THE SHOP

Performance Business - May '13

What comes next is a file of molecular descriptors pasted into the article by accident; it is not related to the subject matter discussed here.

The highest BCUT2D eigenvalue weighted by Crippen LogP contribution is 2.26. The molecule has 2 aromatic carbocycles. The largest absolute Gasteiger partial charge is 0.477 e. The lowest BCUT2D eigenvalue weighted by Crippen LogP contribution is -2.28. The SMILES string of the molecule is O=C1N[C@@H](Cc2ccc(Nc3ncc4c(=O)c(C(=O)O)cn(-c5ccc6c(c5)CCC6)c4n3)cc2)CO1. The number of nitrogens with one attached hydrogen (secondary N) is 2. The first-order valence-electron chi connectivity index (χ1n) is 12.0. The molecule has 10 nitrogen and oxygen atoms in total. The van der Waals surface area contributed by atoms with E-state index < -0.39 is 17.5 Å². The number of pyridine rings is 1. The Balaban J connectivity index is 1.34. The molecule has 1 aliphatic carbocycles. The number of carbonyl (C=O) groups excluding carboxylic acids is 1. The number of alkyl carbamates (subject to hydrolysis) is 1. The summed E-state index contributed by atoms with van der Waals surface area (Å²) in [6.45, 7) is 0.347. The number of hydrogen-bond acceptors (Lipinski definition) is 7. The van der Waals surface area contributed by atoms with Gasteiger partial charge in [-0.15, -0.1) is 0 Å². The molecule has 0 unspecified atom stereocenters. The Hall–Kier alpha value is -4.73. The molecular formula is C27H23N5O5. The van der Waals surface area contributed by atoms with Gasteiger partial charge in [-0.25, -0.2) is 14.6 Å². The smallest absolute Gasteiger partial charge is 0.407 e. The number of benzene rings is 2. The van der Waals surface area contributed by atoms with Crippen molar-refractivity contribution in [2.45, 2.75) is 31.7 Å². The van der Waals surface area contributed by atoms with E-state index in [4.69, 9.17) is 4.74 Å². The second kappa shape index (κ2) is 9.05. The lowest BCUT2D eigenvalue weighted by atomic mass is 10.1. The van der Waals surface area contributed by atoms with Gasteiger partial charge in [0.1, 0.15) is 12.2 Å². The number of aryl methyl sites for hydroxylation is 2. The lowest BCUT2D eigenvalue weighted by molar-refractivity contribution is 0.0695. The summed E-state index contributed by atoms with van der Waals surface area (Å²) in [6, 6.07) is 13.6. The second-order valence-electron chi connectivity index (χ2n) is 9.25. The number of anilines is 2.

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Automotive Specialists builds complete race engines from start to finish in a 15,000-square-foot facility. Approximately 60 percent of its customers are oval track racers, while the other 40 percent are from other types of motorsports, including road and drag racers, hot rod owners and land speed competitors. several variable compression ratio (VCR) engines for the Department of Energy, Oak Ridge National Laboratory, Argonne National Laboratory and Envera Systems. Dorton notes that VCR engines have the same principles of race engines, but the goals are emissions and fuel economy rather than speed. "These are relatively low-rpm and lowhorsepower to what we normally do, but we still work with the same basic tolerances," Dorton says. "Some of the mechanical things about changing the compression ratio while the engine is running are pretty challenging." Automotive Specialists has seen a lot of business from hot rods in the last year. The shop recently worked on a Chevy 283 with four two-barrels that's period-correct from the late 1950s. "I've put together more hot rod engines in the last year than probably in the last 10 years all together," Dorton says. From Start to Finish Although Dorton enjoys the challenge of working on a variety of engines, 30 n Performance Business PBMAY 2.indd 30 n the shop's most common projects involve oval-track V-8s. If Automotive Specialists is building a brand-new engine, the process starts with cylinder block preparation. Then, the right components are selected for the power required, and the durability is confirmed. Dorton says the shop uses past experiences with similar engines to build new ones and sometimes asks for assistance from product manufacturers. The last steps include final machine work, assembly and dyno testing. Engine rebuilds make up the majority of Automotive Specialists' business. "When the engine comes in, we take a number of photographs to make sure that there's no question about accessories, and what's on the engine and what's not. Then we have a check-in sheet we fill out along with that," Dorton says. "Then it's disassembled, inspected, checked for cracks, flaws and so forth. Necessary parts are ordered and replaced." Then, the engine is assembled and dyno-tested. Dorton says Automotive Specialists' biggest achievements include the VCR engines as well as intake manifolds it has designed for Edelbrock and the carburetors it has designed for Holley Performance Products. One of Dorton's current projects is a "sealed engine" developed for oval track racing. Designed to be durable and costeffective, the engines are sealed to prevent modification and can be used for different divisions requiring horsepower restrictions by using different carburetors. Dorton says the engine has greatly exceeded expectations on performance and how long it can run without maintenance. Due to advancements in machining and manufacturing, the shop doesn't stock as much inventory as it once did. The company plans ahead and benefits from the repetition of orders from oval track touring series. Dorton says it does most of its work through contract-type arrangements and never sets an hourly shop rate. "We base all of our prices on what it takes for us to survive," Dorton says. "We've never looked at what somebody else was charging to set our prices, because everybody's different." Although Automotive Specialists continues to regularly update its equipment and facility, Dorton owns two pieces of equipment from the shop's beginnings that are still used on a daily basis. "One machine we have that I bought back then is a connecting rod/piston honing machine, and then we've got a machine that does finish honing on part of the blocks we bought in 1966. Cosmetically, they're looking a little ragged, but so am I," Dorton laughs. No Plans for Retirement One of the challenges Dorton faces is that he's never quite satisfied with what the shop has achieved—he's always looking to get cars around the racetrack a little faster. Other obstacles include keeping cash flowing, being able to pay the bills and managing time. But Dorton says he's fortunate that his family is involved with Automotive Specialists and all get along so well. His wife Patsy has looked over the shop's books May 2013 3/29/13 10:19 AM

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